Why The Apparatchiks Would Have Loved General Education

Yesterday I was having lunch in our student union when a staff member in our Provost’s office stopped by to say hello and to commiserate about the impending end of summer break. She mentioned that as part of our re-accreditation process we were about to launch another round of soul-searching about our general education curriculum. During our brief chat I put in a pitch for the umpteenth time for an end to the incredible number of required courses we seem to think will result in our students being “liberally educated.” She nodded in agreement and then we both rolled our eyes because we knew nothing will change.

Soviet era apparatchiks would have loved our system because it maps almost perfectly onto the state structures they built in the Soviet Union in the late 1920s and early 1930s and elaborated across Eastern Europe in the 1940s and 1950s. Their system was driven by a combination of ideology and the demands of a production model that subsumed all other needs to the imperatives of the five year plan. Our general education curriculum likewise is based in an ideology (“You need to be liberally educated. Really.”) and the demands of the production model rule all other considerations.

Before I proceed, in the interest of full disclosure, I must admit that for six years I was part of the general education nomenklatura here at George Mason. I ran one of our required general education courses (Western Civilization), but alas, did not get one of those special highway lanes to drive in or a dacha in the mountains. I did get a reduced teaching load, so I too am tainted and so at some point probably need to be lustrated. If that means I can no longer serve on any university committees, so be it. I accept my punishment.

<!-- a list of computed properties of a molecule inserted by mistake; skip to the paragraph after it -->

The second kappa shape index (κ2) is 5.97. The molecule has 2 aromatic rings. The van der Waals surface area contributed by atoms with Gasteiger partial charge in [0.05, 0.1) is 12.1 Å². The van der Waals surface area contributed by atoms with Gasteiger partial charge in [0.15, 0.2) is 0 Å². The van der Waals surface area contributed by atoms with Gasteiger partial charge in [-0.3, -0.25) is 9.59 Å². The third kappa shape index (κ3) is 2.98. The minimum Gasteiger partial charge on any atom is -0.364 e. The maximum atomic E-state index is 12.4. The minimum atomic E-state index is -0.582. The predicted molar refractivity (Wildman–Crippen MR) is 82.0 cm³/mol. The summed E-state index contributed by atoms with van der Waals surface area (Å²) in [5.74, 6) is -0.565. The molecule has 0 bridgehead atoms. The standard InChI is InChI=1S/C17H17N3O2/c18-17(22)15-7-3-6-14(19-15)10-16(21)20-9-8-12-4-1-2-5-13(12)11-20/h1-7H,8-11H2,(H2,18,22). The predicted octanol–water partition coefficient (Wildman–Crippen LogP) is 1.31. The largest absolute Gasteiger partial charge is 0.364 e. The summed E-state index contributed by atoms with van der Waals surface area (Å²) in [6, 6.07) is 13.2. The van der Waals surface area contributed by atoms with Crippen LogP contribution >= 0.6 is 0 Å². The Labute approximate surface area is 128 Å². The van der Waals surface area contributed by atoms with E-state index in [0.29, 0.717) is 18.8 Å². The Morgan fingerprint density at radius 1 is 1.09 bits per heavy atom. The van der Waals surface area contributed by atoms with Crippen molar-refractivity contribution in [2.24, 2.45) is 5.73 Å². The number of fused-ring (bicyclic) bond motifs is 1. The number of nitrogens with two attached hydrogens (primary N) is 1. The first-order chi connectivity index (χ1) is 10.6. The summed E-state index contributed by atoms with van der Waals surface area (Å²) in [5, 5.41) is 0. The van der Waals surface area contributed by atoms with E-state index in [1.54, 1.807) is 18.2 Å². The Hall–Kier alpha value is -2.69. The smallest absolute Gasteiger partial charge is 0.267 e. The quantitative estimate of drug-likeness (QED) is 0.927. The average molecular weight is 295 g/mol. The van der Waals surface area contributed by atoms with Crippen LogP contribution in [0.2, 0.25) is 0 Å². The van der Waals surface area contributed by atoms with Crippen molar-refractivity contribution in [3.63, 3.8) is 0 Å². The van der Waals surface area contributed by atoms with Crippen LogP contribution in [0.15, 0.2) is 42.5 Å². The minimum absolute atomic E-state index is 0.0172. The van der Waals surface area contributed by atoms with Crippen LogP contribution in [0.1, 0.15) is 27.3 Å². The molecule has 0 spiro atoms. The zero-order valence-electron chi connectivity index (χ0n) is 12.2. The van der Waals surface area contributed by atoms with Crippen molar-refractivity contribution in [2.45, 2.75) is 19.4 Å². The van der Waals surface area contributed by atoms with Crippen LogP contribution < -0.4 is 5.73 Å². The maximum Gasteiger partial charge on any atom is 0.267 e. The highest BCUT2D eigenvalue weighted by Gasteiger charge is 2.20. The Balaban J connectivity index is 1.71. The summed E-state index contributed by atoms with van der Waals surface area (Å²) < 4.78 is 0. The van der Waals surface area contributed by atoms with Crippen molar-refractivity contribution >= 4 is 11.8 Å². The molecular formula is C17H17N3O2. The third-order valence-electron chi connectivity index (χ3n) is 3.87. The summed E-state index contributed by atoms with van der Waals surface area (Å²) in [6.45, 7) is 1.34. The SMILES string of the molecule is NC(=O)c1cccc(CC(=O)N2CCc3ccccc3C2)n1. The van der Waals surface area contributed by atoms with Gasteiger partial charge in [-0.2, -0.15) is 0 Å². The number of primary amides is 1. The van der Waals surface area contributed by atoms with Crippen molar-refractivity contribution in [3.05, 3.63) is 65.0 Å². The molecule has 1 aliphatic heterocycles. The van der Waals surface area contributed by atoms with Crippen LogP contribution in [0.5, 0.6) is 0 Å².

Our curriculum here, which is similar to far too many across the country began with lofty ideals. In fact (and without apparent irony) our motto for the curriculum is “Life, Liberty, and the Pursuit of Happiness.” No kidding. But it has devolved into a set of entitlements for the various departments and so I think there is no real hope of reform in my lifetime.

Once upon a time students had to follow “distribution requirements,” but now they must take specific courses (History 100, Communication 101, Information Technology 103) and if they don’t, well, they can’t graduate. Each department with one of these courses on the books depends on enrollments from those courses to fulfill our “seat targets.” If we don’t meet our seat targets, our budgets get cut. Thus, we must defend our courses against all Western capitalist infiltration. Sometimes departments do the unthinkable and give up a required course, as mine did two years ago (but we had two and so could be magnanimous and give up one), but only rarely and they usually regret the fiscal consequences.

And so, year after year, our general education requirements ossify. As long as the budgeting system is what it is, the curriculum will be what it is–a production-based system that denies our students the opportunity to choose for themselves the courses that might prepare them for the world they will live in and eventually run.

Just remember kids. We know better.

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